Ohio History Journal

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Benjamin Wade's Strange Defeat


Benjamin Wade is known to countless thousands of undergraduates

as "Bluff Ben," a grim, outspoken advocate of equal justice for freed

Southern slaves. The memorable but not completely flattering portrait

of Wade found in most college textbooks sometimes obscures the

prominent part the Ohio Senator played in national politics during the

great crisis of the Civil War and Reconstruction. A leading "radical"

Republican, he chaired the powerful Joint Committee on the Conduct

of the War. One more Senator's vote cast in favor of Andrew Johnson's

conviction would have made Wade the only president pro tempore of

the Senate to replace a President removed from office.

Over the last several decades revisionist historians have rescued

Wade's reputation from the even more unflattering caricature found in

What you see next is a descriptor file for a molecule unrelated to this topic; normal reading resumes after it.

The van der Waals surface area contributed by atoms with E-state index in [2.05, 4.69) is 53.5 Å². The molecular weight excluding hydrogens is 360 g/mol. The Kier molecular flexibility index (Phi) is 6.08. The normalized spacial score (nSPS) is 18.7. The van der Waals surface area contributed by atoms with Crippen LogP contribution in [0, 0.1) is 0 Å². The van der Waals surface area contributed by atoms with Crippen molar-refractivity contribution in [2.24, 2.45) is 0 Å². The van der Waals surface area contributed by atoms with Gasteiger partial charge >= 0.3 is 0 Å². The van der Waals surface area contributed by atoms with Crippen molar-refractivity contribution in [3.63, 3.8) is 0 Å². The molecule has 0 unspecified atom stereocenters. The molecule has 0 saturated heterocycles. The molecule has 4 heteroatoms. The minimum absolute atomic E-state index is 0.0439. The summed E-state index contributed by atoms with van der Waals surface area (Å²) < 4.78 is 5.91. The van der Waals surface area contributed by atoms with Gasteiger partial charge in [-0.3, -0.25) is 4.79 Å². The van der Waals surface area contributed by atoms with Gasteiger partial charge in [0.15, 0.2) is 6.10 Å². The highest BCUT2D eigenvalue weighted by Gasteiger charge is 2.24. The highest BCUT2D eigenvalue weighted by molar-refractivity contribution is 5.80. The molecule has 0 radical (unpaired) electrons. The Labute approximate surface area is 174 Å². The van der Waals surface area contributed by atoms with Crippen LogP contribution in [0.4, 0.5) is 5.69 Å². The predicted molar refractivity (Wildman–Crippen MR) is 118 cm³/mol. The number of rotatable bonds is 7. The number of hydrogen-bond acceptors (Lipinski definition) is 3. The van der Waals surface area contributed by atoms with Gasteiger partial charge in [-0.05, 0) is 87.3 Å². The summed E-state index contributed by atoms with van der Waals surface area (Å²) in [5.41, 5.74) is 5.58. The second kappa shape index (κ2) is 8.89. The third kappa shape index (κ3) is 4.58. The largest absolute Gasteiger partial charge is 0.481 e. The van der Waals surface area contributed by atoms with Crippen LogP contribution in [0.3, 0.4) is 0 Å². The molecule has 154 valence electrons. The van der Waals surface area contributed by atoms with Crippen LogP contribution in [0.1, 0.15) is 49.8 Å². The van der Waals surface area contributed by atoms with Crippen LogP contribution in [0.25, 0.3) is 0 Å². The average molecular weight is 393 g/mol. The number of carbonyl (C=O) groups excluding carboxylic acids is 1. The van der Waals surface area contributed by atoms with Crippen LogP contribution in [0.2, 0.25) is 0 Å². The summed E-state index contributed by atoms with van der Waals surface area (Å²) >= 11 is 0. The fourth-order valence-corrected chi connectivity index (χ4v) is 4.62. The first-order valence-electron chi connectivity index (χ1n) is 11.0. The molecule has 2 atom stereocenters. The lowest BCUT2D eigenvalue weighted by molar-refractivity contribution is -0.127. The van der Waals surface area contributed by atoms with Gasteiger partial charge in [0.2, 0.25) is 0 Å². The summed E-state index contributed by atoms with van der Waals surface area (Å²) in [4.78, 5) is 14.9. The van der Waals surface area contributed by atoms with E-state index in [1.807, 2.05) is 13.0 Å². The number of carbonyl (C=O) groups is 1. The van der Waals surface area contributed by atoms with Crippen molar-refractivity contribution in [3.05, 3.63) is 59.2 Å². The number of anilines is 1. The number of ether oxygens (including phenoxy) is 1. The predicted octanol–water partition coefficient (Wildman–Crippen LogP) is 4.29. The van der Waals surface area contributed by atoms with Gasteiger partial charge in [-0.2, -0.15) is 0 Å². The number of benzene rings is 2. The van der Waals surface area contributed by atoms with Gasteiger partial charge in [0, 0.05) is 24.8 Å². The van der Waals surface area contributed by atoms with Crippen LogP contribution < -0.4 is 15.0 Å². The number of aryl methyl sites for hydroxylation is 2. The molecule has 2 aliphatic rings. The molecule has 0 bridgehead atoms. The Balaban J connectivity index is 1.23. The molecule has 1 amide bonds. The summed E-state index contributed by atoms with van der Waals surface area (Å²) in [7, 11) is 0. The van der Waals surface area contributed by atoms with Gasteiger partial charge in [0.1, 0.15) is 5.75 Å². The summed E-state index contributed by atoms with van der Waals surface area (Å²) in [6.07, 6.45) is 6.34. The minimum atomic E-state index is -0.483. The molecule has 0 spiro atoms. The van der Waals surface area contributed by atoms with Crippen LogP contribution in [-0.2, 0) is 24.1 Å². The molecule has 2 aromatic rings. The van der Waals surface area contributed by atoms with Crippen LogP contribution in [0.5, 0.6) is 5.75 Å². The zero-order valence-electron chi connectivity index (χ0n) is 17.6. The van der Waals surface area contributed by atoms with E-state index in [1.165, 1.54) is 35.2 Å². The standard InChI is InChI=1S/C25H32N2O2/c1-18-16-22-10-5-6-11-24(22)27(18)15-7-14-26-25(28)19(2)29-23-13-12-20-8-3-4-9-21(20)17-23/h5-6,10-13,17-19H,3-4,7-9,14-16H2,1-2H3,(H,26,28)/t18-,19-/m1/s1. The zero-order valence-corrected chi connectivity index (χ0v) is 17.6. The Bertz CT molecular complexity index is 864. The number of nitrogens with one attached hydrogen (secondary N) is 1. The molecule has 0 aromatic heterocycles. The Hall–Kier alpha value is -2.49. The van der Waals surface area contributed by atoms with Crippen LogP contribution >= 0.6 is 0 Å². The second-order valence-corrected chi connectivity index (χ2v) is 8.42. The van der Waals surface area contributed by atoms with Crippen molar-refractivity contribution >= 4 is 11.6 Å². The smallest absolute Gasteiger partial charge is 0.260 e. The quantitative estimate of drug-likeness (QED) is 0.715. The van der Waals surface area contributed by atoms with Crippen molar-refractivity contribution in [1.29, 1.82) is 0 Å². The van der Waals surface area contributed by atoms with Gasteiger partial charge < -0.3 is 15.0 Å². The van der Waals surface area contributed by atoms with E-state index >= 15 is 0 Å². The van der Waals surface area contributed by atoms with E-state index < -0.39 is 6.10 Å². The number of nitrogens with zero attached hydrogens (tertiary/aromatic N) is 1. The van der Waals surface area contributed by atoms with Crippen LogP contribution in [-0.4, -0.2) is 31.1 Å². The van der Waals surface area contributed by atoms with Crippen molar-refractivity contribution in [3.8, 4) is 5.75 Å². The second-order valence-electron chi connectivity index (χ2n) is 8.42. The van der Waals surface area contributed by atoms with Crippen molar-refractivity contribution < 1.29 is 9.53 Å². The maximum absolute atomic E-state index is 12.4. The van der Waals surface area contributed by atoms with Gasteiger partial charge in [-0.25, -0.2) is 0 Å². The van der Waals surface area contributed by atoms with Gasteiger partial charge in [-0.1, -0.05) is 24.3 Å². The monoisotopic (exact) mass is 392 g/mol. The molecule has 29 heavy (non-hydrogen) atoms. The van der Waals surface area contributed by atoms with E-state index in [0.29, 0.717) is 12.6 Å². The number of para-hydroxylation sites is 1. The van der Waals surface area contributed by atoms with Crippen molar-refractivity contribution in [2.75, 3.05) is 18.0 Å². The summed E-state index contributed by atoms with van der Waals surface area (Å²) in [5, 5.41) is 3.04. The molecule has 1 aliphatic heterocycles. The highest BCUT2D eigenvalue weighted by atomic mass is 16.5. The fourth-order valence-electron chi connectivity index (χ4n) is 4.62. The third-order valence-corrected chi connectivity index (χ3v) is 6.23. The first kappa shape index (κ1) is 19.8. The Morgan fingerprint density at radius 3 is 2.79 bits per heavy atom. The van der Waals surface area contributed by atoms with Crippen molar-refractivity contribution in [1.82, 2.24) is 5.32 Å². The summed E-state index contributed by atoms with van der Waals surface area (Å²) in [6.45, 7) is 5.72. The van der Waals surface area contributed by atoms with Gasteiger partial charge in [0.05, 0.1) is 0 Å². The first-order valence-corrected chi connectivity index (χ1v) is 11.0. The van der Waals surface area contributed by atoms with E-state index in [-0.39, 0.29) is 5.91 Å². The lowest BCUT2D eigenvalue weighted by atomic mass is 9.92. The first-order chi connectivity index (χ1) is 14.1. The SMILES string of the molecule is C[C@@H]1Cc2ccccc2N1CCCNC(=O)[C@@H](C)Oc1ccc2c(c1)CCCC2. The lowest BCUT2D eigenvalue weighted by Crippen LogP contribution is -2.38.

older studies of the "legend of Reconstruction."1 The work of Hans L.

Trefousse has been most influential in renewing respect for Wade's

long and impressive career. Yet even Trefousse (who admittedly was

preoccupied with other issues) did not stress the significance of an

unusual event early in Wade's political career.2 Until the Democratic

Ohio Legislature refused to return Wade to the U.S. Senate in 1868, his

most frustrating political setback came in a little-known 1839 race for

reelection to the Ohio Senate. That year an "unholy alliance" between

Democrats and antiabolitionist Whigs in Geauga and Ashtabula coun-

ties combined to defeat Wade in two of the strongest Whig counties in

the state.

Not only should this episode be considered in evaluating Wade's life,

it also reveals critical considerations about antebellum politics. For





Vernon L. Volpe is Assistant Professor of History at Kearney State College.


1. For the "legend" see Kenneth M. Stampp, The Era of Reconstruction, 1865-1877

(New York, 1965), 3-23.

2. Trefousse, Benjamin Franklin Wade: Radical Republican from Ohio (New York,

1963), 41-42, mentions Wade's 1839 defeat briefly but attributes it partly to conservative

Whig opposition to his general "independent course," especially on financial issues.

(Wade did vote with the "Vanocrats" on some issues. Ohio State Journal, January 3,